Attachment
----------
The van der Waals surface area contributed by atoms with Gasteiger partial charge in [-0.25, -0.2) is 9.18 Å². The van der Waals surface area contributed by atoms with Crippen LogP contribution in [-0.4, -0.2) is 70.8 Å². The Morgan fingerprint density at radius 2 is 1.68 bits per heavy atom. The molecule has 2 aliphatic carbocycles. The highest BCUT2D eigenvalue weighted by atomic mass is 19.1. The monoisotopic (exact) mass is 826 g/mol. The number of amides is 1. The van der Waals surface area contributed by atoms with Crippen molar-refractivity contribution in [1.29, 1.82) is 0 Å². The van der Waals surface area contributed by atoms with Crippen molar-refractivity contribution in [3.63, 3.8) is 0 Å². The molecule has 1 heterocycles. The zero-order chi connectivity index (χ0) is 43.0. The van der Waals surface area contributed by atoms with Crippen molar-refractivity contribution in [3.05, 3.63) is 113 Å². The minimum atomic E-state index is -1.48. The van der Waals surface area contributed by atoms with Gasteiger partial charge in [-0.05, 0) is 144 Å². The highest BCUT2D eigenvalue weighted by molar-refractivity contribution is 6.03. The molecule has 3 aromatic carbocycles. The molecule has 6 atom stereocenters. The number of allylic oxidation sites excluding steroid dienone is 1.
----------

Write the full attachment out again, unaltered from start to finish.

The van der Waals surface area contributed by atoms with Gasteiger partial charge in [-0.25, -0.2) is 9.18 Å². The van der Waals surface area contributed by atoms with Crippen LogP contribution in [-0.4, -0.2) is 70.8 Å². The Morgan fingerprint density at radius 2 is 1.68 bits per heavy atom. The molecule has 2 aliphatic carbocycles. The highest BCUT2D eigenvalue weighted by atomic mass is 19.1. The monoisotopic (exact) mass is 826 g/mol. The number of amides is 1. The van der Waals surface area contributed by atoms with Crippen molar-refractivity contribution in [1.29, 1.82) is 0 Å². The van der Waals surface area contributed by atoms with Crippen molar-refractivity contribution in [3.63, 3.8) is 0 Å². The molecule has 1 heterocycles. The zero-order chi connectivity index (χ0) is 43.0. The van der Waals surface area contributed by atoms with Crippen molar-refractivity contribution in [3.05, 3.63) is 113 Å². The minimum atomic E-state index is -1.48. The van der Waals surface area contributed by atoms with Gasteiger partial charge in [-0.05, 0) is 144 Å². The highest BCUT2D eigenvalue weighted by molar-refractivity contribution is 6.03. The molecule has 3 aromatic carbocycles. The molecule has 6 atom stereocenters. The number of allylic oxidation sites excluding steroid dienone is 1.